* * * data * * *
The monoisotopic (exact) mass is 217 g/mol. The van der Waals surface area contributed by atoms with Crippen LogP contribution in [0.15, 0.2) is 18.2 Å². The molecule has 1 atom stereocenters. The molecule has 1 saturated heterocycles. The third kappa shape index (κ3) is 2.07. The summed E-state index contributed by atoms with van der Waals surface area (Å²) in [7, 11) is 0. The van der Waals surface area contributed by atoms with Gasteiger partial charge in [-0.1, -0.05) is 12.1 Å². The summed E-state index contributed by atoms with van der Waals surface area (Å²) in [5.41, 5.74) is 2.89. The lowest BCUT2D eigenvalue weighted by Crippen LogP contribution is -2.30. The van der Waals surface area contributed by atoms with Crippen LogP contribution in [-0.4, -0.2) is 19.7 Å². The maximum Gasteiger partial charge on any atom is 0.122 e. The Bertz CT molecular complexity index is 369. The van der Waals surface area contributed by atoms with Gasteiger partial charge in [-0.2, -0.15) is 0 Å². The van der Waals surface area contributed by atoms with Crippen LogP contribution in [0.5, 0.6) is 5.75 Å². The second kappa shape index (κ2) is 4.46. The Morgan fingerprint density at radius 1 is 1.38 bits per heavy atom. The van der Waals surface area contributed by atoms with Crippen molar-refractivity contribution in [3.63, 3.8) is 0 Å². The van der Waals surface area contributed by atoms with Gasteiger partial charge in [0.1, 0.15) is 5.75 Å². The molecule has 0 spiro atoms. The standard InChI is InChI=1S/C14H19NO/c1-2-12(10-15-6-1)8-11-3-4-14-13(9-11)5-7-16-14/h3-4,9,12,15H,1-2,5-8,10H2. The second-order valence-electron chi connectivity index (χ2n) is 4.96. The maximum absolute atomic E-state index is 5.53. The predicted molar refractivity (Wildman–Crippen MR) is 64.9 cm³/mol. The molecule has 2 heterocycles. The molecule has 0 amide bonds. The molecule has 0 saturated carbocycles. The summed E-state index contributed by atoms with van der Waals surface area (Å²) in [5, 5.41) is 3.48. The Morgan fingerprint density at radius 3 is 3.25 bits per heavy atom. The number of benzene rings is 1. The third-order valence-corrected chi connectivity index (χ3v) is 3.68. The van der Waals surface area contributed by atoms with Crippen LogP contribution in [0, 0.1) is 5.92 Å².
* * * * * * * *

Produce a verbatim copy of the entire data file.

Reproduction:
The monoisotopic (exact) mass is 217 g/mol. The van der Waals surface area contributed by atoms with Crippen LogP contribution in [0.15, 0.2) is 18.2 Å². The molecule has 1 atom stereocenters. The molecule has 1 saturated heterocycles. The third kappa shape index (κ3) is 2.07. The summed E-state index contributed by atoms with van der Waals surface area (Å²) in [7, 11) is 0. The van der Waals surface area contributed by atoms with Gasteiger partial charge in [-0.1, -0.05) is 12.1 Å². The summed E-state index contributed by atoms with van der Waals surface area (Å²) in [5.41, 5.74) is 2.89. The lowest BCUT2D eigenvalue weighted by Crippen LogP contribution is -2.30. The van der Waals surface area contributed by atoms with Crippen LogP contribution in [-0.4, -0.2) is 19.7 Å². The maximum Gasteiger partial charge on any atom is 0.122 e. The Bertz CT molecular complexity index is 369. The van der Waals surface area contributed by atoms with Gasteiger partial charge in [-0.2, -0.15) is 0 Å². The van der Waals surface area contributed by atoms with Crippen LogP contribution in [0.5, 0.6) is 5.75 Å². The second kappa shape index (κ2) is 4.46. The Morgan fingerprint density at radius 1 is 1.38 bits per heavy atom. The van der Waals surface area contributed by atoms with Crippen molar-refractivity contribution in [3.63, 3.8) is 0 Å². The van der Waals surface area contributed by atoms with Gasteiger partial charge in [0.1, 0.15) is 5.75 Å². The molecule has 0 spiro atoms. The standard InChI is InChI=1S/C14H19NO/c1-2-12(10-15-6-1)8-11-3-4-14-13(9-11)5-7-16-14/h3-4,9,12,15H,1-2,5-8,10H2. The second-order valence-electron chi connectivity index (χ2n) is 4.96. The maximum absolute atomic E-state index is 5.53. The predicted molar refractivity (Wildman–Crippen MR) is 64.9 cm³/mol. The molecule has 2 heterocycles. The molecule has 0 amide bonds. The molecule has 0 saturated carbocycles. The summed E-state index contributed by atoms with van der Waals surface area (Å²) in [5, 5.41) is 3.48. The Morgan fingerprint density at radius 3 is 3.25 bits per heavy atom. The number of benzene rings is 1. The third-order valence-corrected chi connectivity index (χ3v) is 3.68. The van der Waals surface area contributed by atoms with Crippen LogP contribution in [0, 0.1) is 5.92 Å².